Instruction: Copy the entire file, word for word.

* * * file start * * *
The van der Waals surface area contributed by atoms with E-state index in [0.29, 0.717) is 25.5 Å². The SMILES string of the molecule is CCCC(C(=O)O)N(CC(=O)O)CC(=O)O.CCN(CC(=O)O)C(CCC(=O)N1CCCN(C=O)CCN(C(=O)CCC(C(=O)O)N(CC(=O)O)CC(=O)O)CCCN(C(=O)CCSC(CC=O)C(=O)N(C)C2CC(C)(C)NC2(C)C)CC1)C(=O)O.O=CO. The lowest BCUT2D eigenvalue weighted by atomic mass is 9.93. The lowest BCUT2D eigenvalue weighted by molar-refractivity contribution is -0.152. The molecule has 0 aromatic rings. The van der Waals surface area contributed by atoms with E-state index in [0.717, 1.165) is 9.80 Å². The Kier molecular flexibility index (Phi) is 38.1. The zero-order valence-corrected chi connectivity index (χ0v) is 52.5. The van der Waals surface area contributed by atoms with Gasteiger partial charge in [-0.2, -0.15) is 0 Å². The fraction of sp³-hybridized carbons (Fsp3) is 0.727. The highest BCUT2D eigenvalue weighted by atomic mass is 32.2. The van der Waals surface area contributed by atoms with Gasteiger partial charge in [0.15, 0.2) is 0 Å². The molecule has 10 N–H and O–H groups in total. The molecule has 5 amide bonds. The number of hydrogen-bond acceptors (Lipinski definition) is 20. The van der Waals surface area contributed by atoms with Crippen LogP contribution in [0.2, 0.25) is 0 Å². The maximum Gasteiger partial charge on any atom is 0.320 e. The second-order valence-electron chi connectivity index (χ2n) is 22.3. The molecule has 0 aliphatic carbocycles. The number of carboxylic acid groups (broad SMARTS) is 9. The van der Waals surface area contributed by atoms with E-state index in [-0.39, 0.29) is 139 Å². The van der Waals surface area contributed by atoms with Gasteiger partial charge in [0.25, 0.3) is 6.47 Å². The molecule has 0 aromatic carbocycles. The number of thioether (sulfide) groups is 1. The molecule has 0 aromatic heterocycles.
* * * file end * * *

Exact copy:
The van der Waals surface area contributed by atoms with E-state index in [0.29, 0.717) is 25.5 Å². The SMILES string of the molecule is CCCC(C(=O)O)N(CC(=O)O)CC(=O)O.CCN(CC(=O)O)C(CCC(=O)N1CCCN(C=O)CCN(C(=O)CCC(C(=O)O)N(CC(=O)O)CC(=O)O)CCCN(C(=O)CCSC(CC=O)C(=O)N(C)C2CC(C)(C)NC2(C)C)CC1)C(=O)O.O=CO. The lowest BCUT2D eigenvalue weighted by atomic mass is 9.93. The lowest BCUT2D eigenvalue weighted by molar-refractivity contribution is -0.152. The molecule has 0 aromatic rings. The van der Waals surface area contributed by atoms with E-state index in [0.717, 1.165) is 9.80 Å². The Kier molecular flexibility index (Phi) is 38.1. The zero-order valence-corrected chi connectivity index (χ0v) is 52.5. The van der Waals surface area contributed by atoms with Gasteiger partial charge in [-0.2, -0.15) is 0 Å². The fraction of sp³-hybridized carbons (Fsp3) is 0.727. The highest BCUT2D eigenvalue weighted by atomic mass is 32.2. The van der Waals surface area contributed by atoms with Gasteiger partial charge in [0.15, 0.2) is 0 Å². The molecule has 10 N–H and O–H groups in total. The molecule has 5 amide bonds. The number of hydrogen-bond acceptors (Lipinski definition) is 20. The van der Waals surface area contributed by atoms with Crippen LogP contribution in [0.2, 0.25) is 0 Å². The maximum Gasteiger partial charge on any atom is 0.320 e. The second-order valence-electron chi connectivity index (χ2n) is 22.3. The molecule has 0 aliphatic carbocycles. The number of carboxylic acid groups (broad SMARTS) is 9. The van der Waals surface area contributed by atoms with E-state index in [-0.39, 0.29) is 139 Å². The van der Waals surface area contributed by atoms with Gasteiger partial charge in [0.25, 0.3) is 6.47 Å². The molecule has 0 aromatic carbocycles. The number of thioether (sulfide) groups is 1. The molecule has 0 aromatic heterocycles.